Saturday, June 20, 1998 Published at 09:53 GMT 10:53 UK
William with his brother, Harry and father in 1997
Royal records released to celebrate Prince William's 16th birthday reveal the future king to be a thoughtful young man.
The Royal Family agreed to the unprecedented access to files after the press agreed with a request to respect the young prince's privacy in the months after the death of his mother, Diana, Princess of Wales.
The records paint a picture of a prince who is a bright pupil, keen sportsman and willing to help others.
Staff there described the young prince as a keen reader and actor.
The records state: "Prince William was very popular with the other children, and was known for his kindness, sense of fun and quality of thoughtfulness."
William joined Wetherby School, also in Notting Hill, when he was four years old in 1987. Teachers said he had a flair for English and spelling.
Sports Day was held annually at Richmond Athletic Ground and both the Prince and Princess of Wales took part in parents' races.
William proved himself a good swimmer, winning a cup for swimming style when he was seven years old.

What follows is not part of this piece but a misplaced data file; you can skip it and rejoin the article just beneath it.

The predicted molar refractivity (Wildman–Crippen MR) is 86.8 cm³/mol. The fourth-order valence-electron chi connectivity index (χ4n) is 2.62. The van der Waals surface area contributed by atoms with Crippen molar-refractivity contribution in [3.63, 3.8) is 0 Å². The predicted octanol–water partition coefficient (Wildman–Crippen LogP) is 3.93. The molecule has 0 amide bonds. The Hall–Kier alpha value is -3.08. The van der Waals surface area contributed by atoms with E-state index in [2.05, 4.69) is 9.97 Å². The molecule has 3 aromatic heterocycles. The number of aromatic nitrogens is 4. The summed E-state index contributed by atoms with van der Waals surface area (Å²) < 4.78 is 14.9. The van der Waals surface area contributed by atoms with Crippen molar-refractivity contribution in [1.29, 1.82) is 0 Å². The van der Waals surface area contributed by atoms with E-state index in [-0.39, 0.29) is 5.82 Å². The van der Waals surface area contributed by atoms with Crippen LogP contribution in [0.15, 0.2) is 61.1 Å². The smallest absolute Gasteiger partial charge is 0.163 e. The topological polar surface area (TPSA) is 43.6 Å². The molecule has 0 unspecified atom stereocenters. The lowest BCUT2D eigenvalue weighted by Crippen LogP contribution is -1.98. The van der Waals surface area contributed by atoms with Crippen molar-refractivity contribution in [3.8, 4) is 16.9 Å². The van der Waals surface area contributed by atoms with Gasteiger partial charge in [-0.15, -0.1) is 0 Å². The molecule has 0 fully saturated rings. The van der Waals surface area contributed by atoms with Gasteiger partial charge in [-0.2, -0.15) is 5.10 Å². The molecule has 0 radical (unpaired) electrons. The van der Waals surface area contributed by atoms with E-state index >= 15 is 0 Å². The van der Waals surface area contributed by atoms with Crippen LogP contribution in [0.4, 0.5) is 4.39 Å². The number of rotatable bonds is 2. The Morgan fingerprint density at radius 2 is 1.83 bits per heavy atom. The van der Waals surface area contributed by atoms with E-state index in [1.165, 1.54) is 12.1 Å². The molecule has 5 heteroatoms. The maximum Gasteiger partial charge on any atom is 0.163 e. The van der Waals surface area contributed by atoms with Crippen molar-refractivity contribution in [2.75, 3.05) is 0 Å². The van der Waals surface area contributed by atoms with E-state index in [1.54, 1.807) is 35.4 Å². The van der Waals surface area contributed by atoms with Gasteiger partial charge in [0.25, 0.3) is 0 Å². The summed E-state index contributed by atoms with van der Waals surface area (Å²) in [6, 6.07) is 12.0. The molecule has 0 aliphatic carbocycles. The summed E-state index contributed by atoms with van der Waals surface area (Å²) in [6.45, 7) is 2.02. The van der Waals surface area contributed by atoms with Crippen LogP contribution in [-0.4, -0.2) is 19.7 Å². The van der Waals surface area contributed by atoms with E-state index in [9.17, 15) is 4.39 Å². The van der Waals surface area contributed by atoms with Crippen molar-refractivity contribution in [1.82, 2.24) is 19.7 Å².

William sang in three Christmas concerts, and took part in the June 1990 school play, The Saga of Erik Nobeard or A Viking Nonetheless.
His academic potential began to show when he won the Junior Essay Prize in the summer term of 1992.
During the same period, William went on two sponsored walks for Wokingham and District Association for the Elderly.
Before he left for Eton, William became a full school monitor and was named a rugby and hockey team captain.
He also represented the school at cross-country running.
In July 1994, aged 12, he won the Cliddesden Salver for Clay Pigeon Shooting.
His school acting career took off in 1990 with an appearance in the Christmas play.
In 1993 he had a part in the Christmas Cavalier and the following year was in Santa and The Vikings, both by Richard Lloyd.
William was secretary of the Dramatic Society for the Christmas 1994 production.
His first mention in the Court Circular came on August 19, 1995, when he attended the 50th anniversary of VJ Day and the end of the Second World War.
His only major health scare came when he was admitted to the Royal Berkshire Hospital, Reading, after a golfing accident at Ludgrove.
He suffered a depressed fracture of the forehead from a golf club and was operated on at London's Great Ormond Street Hospital for Sick Children.
"Prince William was very brave and did not cry," according to the royal records.